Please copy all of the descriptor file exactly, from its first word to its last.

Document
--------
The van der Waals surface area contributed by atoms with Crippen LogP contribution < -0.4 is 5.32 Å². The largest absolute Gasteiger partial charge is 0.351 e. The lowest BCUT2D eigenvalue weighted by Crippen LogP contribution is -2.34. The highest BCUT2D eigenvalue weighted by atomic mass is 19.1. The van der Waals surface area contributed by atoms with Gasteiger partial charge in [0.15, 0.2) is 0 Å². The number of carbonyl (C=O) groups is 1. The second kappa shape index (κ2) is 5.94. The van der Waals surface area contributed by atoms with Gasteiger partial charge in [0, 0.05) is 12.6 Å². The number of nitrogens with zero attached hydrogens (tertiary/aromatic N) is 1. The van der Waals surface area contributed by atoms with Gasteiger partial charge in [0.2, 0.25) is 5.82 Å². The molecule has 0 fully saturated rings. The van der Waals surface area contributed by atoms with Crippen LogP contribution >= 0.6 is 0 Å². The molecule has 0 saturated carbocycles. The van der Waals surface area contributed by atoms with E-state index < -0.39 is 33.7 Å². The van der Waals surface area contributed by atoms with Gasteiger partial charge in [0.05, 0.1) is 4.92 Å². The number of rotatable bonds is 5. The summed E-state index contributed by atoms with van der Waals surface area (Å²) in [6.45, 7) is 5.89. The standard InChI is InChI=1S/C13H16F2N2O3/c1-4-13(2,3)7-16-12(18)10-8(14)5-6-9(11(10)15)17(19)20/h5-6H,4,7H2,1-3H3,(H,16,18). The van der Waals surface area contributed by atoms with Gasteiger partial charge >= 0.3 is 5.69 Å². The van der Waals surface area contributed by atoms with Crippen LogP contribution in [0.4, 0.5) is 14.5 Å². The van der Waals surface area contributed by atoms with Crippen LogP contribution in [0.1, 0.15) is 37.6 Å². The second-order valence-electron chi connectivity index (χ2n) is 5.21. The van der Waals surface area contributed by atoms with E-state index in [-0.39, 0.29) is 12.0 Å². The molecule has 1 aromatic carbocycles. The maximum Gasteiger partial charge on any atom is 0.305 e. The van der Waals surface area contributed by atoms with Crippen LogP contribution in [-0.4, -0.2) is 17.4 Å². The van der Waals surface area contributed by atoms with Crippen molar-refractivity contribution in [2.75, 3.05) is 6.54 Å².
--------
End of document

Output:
The van der Waals surface area contributed by atoms with Crippen LogP contribution < -0.4 is 5.32 Å². The largest absolute Gasteiger partial charge is 0.351 e. The lowest BCUT2D eigenvalue weighted by Crippen LogP contribution is -2.34. The highest BCUT2D eigenvalue weighted by atomic mass is 19.1. The van der Waals surface area contributed by atoms with Gasteiger partial charge in [0.15, 0.2) is 0 Å². The number of carbonyl (C=O) groups is 1. The second kappa shape index (κ2) is 5.94. The van der Waals surface area contributed by atoms with Gasteiger partial charge in [0, 0.05) is 12.6 Å². The number of nitrogens with zero attached hydrogens (tertiary/aromatic N) is 1. The van der Waals surface area contributed by atoms with Gasteiger partial charge in [0.2, 0.25) is 5.82 Å². The molecule has 0 fully saturated rings. The van der Waals surface area contributed by atoms with Crippen LogP contribution >= 0.6 is 0 Å². The molecule has 0 saturated carbocycles. The van der Waals surface area contributed by atoms with E-state index < -0.39 is 33.7 Å². The van der Waals surface area contributed by atoms with Gasteiger partial charge in [0.05, 0.1) is 4.92 Å². The number of rotatable bonds is 5. The summed E-state index contributed by atoms with van der Waals surface area (Å²) in [6.45, 7) is 5.89. The standard InChI is InChI=1S/C13H16F2N2O3/c1-4-13(2,3)7-16-12(18)10-8(14)5-6-9(11(10)15)17(19)20/h5-6H,4,7H2,1-3H3,(H,16,18). The van der Waals surface area contributed by atoms with Gasteiger partial charge >= 0.3 is 5.69 Å². The van der Waals surface area contributed by atoms with Crippen LogP contribution in [0.4, 0.5) is 14.5 Å². The van der Waals surface area contributed by atoms with Crippen LogP contribution in [0.1, 0.15) is 37.6 Å². The second-order valence-electron chi connectivity index (χ2n) is 5.21. The van der Waals surface area contributed by atoms with E-state index in [-0.39, 0.29) is 12.0 Å². The molecule has 1 aromatic carbocycles. The maximum Gasteiger partial charge on any atom is 0.305 e. The van der Waals surface area contributed by atoms with Crippen LogP contribution in [-0.4, -0.2) is 17.4 Å². The van der Waals surface area contributed by atoms with Crippen molar-refractivity contribution in [2.75, 3.05) is 6.54 Å².